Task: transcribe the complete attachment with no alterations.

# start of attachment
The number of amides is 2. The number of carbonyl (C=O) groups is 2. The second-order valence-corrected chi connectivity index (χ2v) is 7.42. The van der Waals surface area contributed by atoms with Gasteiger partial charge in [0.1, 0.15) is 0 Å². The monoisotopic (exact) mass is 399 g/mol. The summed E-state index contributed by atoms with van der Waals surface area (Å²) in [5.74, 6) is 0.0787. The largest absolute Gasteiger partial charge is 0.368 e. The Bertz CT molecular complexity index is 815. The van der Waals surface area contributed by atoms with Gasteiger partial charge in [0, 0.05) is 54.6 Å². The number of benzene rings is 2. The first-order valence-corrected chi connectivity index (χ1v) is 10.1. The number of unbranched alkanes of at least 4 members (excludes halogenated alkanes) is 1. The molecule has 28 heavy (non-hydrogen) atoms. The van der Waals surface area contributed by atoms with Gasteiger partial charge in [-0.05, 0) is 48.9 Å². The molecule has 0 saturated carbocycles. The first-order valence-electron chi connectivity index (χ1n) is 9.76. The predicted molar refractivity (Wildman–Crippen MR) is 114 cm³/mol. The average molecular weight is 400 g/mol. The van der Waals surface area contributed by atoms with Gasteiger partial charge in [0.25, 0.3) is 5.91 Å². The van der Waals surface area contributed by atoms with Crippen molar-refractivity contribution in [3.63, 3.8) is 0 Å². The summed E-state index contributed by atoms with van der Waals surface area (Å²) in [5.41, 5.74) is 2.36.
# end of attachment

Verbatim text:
The number of amides is 2. The number of carbonyl (C=O) groups is 2. The second-order valence-corrected chi connectivity index (χ2v) is 7.42. The van der Waals surface area contributed by atoms with Gasteiger partial charge in [0.1, 0.15) is 0 Å². The monoisotopic (exact) mass is 399 g/mol. The summed E-state index contributed by atoms with van der Waals surface area (Å²) in [5.74, 6) is 0.0787. The largest absolute Gasteiger partial charge is 0.368 e. The Bertz CT molecular complexity index is 815. The van der Waals surface area contributed by atoms with Gasteiger partial charge in [0, 0.05) is 54.6 Å². The number of benzene rings is 2. The first-order valence-corrected chi connectivity index (χ1v) is 10.1. The number of unbranched alkanes of at least 4 members (excludes halogenated alkanes) is 1. The molecule has 28 heavy (non-hydrogen) atoms. The van der Waals surface area contributed by atoms with Gasteiger partial charge in [-0.05, 0) is 48.9 Å². The molecule has 0 saturated carbocycles. The first-order valence-electron chi connectivity index (χ1n) is 9.76. The predicted molar refractivity (Wildman–Crippen MR) is 114 cm³/mol. The average molecular weight is 400 g/mol. The van der Waals surface area contributed by atoms with Gasteiger partial charge in [0.25, 0.3) is 5.91 Å². The van der Waals surface area contributed by atoms with Crippen molar-refractivity contribution in [3.63, 3.8) is 0 Å². The summed E-state index contributed by atoms with van der Waals surface area (Å²) in [5.41, 5.74) is 2.36.